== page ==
Ugbrooke House and Gardens are set in a rather serene Devonshire valley near Chudleigh, between Exeter and Newton Abbot.
Referred to as a ‘small manor house’ in the Domesday Book, Ugbrooke has a long and illustrious history spanning almost a thousand years.
Before The Reformation, the lands around Ugbrooke belonged to the Church and were occupied by the staff to the Bishop of Exeter; other former residents include the Lord High Treasurer to Charles II and a master of espionage during the French Revolution.
Since 1672, Ugbrooke has been synonymous with the Lords Clifford of Chudleigh.
The 14th Lord Clifford, Captain Tom Clifford is its current resident.
The house, redesigned by Robert Adam in 1760, is set in exquisite parkland finished some 20 years later by Lancelot ‘Capability’ Brown.
Pheasant shooting at Ugbrooke Park.
Typified by his ‘New English’ style of trademark knots and avenues of trees, one of Brown’s most enduring and arresting vistas is the complete mirror image of Ugbrooke House glittering in the lake before it.
After a drive, with marked birds to be picked, I have seen many a gun suddenly sidetracked by this enchanting view.
Ugbrooke’s beauty is matched evenly by the sport to be had there and Charles Grime, his family and friends had taken this chilly December day.
The Grime, Keen and Saunders family shoot has become a firm fixture in their calendar for some five or six years now, and having been let down by an estate in Berkshire, I was delighted to put them in touch with Ugbrooke.
Lady Clifford mingled with the guns during the breaks throughout the day.
A warm welcome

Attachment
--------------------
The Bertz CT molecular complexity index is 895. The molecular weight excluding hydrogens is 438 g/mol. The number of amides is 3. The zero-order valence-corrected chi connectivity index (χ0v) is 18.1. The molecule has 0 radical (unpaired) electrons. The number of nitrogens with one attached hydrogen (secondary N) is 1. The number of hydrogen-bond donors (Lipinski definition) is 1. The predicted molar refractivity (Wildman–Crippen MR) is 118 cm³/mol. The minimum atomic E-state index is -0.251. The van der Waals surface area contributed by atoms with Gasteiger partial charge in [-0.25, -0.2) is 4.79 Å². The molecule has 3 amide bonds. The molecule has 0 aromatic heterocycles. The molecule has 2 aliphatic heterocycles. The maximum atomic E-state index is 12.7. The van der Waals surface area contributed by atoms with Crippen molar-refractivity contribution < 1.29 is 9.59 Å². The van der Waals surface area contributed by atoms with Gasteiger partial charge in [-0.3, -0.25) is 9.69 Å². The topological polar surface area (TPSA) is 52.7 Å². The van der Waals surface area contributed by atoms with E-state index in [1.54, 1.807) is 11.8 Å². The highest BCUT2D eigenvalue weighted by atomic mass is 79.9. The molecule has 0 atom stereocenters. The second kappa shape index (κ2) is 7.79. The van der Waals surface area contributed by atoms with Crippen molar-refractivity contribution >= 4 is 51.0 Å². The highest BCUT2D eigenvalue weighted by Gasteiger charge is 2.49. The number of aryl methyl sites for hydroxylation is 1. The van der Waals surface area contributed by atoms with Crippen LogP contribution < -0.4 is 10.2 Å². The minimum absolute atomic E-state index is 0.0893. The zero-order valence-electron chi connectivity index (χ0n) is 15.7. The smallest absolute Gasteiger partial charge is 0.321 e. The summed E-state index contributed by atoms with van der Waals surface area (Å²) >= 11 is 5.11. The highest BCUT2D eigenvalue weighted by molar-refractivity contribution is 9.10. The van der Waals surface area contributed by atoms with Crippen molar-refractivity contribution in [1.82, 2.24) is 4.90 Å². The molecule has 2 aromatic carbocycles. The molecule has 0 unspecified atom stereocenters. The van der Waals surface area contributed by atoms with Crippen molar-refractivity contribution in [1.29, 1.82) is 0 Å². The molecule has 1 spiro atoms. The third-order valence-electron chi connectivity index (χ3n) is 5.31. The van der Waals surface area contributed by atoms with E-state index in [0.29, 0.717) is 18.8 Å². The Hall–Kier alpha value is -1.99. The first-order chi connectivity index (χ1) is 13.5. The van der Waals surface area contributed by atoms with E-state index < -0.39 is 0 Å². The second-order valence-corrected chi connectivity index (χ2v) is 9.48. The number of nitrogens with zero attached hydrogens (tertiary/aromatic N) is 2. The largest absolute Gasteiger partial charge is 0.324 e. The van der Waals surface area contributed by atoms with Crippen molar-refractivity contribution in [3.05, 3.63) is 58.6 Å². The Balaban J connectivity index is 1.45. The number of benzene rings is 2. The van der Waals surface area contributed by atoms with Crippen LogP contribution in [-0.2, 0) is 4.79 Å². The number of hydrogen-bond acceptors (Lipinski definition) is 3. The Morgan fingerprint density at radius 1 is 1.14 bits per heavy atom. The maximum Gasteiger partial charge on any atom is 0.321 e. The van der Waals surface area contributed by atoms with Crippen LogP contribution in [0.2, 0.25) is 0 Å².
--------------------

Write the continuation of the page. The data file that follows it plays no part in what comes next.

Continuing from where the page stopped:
As Lord and Lady Clifford welcomed the guests with tea and bacon sandwiches, it made such a lovely change to see toddlers crawling in and out of legs, chirruping away to smiles all round.
With his limitless enthusiasm for every part of the day, it’s hard to believe that Tom Clifford no longer goes pheasant shooting; he takes a genuine pleasure in watching the pheasant shooting at Ugbrooke, whoever happens to be doing it.
Despite a filthy virus, which had until that morning kept him in bed for almost a week, he insisted on delivering his usual phesant shooting briefing before handing the hosting duties to Martin Partridge, a chirpy Devonian with years of experience on the estate.
With pegs drawn, the line of eight were soon picking the best from the pheasants flagged from Sampson’s Kale, a drive based on a part of the estate seldom shot over.
One true archangel, taken to the host’s left, seemed to take minutes to land after wheeling down like a sycamore seed.
Morgan Krone, Charlie Grime’s neighbouring gun on Winstow Bottom, seemed at ease amongst the action, folding two storming hens which were well clear of the tree tops.
Guns enjoyed fine pheasant shooting on the day.
Tinker, a typically loopy cocker spaniel, handled by Charlie’s wife, Lou, had plenty of birds to pick.
As we took elevenses, which included Ugbrooke’s famous sausage rolls, we transferred from vehicles into the estate gun trailer, transport it simply wasn’t safe to use for the opening two drives due to the deeply frozen ground.
Lady Clifford joined us for the nibbles; the timing of the warming, spicy soup was perfect as it was very cold.
A solid backbone
Well fortified, the team headed off to the third drive, Babcombe Kale.